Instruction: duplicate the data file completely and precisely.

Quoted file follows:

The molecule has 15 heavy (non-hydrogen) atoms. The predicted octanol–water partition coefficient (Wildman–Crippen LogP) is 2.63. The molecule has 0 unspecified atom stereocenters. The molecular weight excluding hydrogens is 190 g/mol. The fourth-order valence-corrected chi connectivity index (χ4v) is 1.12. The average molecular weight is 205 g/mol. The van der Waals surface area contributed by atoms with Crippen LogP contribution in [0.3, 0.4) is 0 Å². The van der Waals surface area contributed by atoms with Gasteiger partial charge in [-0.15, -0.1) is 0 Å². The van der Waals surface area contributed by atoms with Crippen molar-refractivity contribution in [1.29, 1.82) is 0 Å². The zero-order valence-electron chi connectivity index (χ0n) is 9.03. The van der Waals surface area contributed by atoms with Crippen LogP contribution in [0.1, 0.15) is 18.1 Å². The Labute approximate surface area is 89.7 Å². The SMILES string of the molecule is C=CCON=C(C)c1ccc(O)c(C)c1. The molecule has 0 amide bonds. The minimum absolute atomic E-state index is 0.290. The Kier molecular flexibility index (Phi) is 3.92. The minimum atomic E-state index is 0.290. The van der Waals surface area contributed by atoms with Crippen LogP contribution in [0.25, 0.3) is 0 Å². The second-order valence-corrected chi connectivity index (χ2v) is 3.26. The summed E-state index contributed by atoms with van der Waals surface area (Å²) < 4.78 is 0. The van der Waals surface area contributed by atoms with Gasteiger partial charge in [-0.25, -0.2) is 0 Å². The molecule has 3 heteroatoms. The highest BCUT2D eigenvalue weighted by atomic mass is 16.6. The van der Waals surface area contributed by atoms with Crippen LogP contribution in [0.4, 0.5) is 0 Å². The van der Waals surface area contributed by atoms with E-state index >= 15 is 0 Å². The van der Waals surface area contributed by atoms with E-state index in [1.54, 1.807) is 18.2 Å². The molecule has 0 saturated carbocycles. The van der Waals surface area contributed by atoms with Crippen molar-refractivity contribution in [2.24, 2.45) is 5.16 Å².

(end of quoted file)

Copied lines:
The molecule has 15 heavy (non-hydrogen) atoms. The predicted octanol–water partition coefficient (Wildman–Crippen LogP) is 2.63. The molecule has 0 unspecified atom stereocenters. The molecular weight excluding hydrogens is 190 g/mol. The fourth-order valence-corrected chi connectivity index (χ4v) is 1.12. The average molecular weight is 205 g/mol. The van der Waals surface area contributed by atoms with Crippen LogP contribution in [0.3, 0.4) is 0 Å². The van der Waals surface area contributed by atoms with Gasteiger partial charge in [-0.15, -0.1) is 0 Å². The van der Waals surface area contributed by atoms with Crippen molar-refractivity contribution in [1.29, 1.82) is 0 Å². The zero-order valence-electron chi connectivity index (χ0n) is 9.03. The van der Waals surface area contributed by atoms with Crippen LogP contribution in [0.1, 0.15) is 18.1 Å². The Labute approximate surface area is 89.7 Å². The SMILES string of the molecule is C=CCON=C(C)c1ccc(O)c(C)c1. The molecule has 0 amide bonds. The minimum absolute atomic E-state index is 0.290. The Kier molecular flexibility index (Phi) is 3.92. The minimum atomic E-state index is 0.290. The van der Waals surface area contributed by atoms with Crippen LogP contribution in [0.25, 0.3) is 0 Å². The second-order valence-corrected chi connectivity index (χ2v) is 3.26. The summed E-state index contributed by atoms with van der Waals surface area (Å²) < 4.78 is 0. The van der Waals surface area contributed by atoms with Gasteiger partial charge in [-0.25, -0.2) is 0 Å². The molecule has 3 heteroatoms. The highest BCUT2D eigenvalue weighted by atomic mass is 16.6. The van der Waals surface area contributed by atoms with Crippen LogP contribution in [0.4, 0.5) is 0 Å². The van der Waals surface area contributed by atoms with E-state index >= 15 is 0 Å². The van der Waals surface area contributed by atoms with E-state index in [1.54, 1.807) is 18.2 Å². The molecule has 0 saturated carbocycles. The van der Waals surface area contributed by atoms with Crippen molar-refractivity contribution in [2.24, 2.45) is 5.16 Å².